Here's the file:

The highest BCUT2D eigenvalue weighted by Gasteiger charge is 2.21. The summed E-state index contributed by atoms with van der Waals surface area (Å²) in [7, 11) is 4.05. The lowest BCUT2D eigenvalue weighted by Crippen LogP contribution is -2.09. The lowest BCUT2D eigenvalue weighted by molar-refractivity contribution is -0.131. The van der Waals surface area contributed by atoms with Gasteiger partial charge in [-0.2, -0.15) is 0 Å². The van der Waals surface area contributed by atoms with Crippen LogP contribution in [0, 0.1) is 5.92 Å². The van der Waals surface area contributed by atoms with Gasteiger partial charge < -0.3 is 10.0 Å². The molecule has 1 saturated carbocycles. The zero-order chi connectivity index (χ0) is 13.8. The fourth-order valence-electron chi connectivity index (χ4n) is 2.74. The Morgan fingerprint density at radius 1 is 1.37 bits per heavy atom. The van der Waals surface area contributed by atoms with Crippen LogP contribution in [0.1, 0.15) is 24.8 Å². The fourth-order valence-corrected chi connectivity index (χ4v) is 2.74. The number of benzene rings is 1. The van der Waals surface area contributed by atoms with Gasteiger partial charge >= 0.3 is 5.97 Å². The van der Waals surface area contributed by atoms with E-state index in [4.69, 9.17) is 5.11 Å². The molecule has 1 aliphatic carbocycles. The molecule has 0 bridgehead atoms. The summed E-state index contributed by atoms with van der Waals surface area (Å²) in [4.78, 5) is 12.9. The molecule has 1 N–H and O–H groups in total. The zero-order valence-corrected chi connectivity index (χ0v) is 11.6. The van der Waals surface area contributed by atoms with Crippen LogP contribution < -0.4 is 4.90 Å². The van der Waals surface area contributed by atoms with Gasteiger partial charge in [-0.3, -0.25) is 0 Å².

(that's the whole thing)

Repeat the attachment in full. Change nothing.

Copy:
The highest BCUT2D eigenvalue weighted by Gasteiger charge is 2.21. The summed E-state index contributed by atoms with van der Waals surface area (Å²) in [7, 11) is 4.05. The lowest BCUT2D eigenvalue weighted by Crippen LogP contribution is -2.09. The lowest BCUT2D eigenvalue weighted by molar-refractivity contribution is -0.131. The van der Waals surface area contributed by atoms with Gasteiger partial charge in [-0.2, -0.15) is 0 Å². The van der Waals surface area contributed by atoms with Crippen LogP contribution in [0, 0.1) is 5.92 Å². The van der Waals surface area contributed by atoms with Gasteiger partial charge < -0.3 is 10.0 Å². The molecule has 1 saturated carbocycles. The zero-order chi connectivity index (χ0) is 13.8. The fourth-order valence-electron chi connectivity index (χ4n) is 2.74. The Morgan fingerprint density at radius 1 is 1.37 bits per heavy atom. The van der Waals surface area contributed by atoms with Crippen LogP contribution in [0.1, 0.15) is 24.8 Å². The fourth-order valence-corrected chi connectivity index (χ4v) is 2.74. The number of benzene rings is 1. The van der Waals surface area contributed by atoms with Gasteiger partial charge >= 0.3 is 5.97 Å². The van der Waals surface area contributed by atoms with E-state index in [4.69, 9.17) is 5.11 Å². The molecule has 1 aliphatic carbocycles. The molecule has 0 bridgehead atoms. The summed E-state index contributed by atoms with van der Waals surface area (Å²) in [4.78, 5) is 12.9. The molecule has 1 N–H and O–H groups in total. The zero-order valence-corrected chi connectivity index (χ0v) is 11.6. The van der Waals surface area contributed by atoms with Crippen LogP contribution < -0.4 is 4.90 Å². The van der Waals surface area contributed by atoms with Gasteiger partial charge in [-0.3, -0.25) is 0 Å².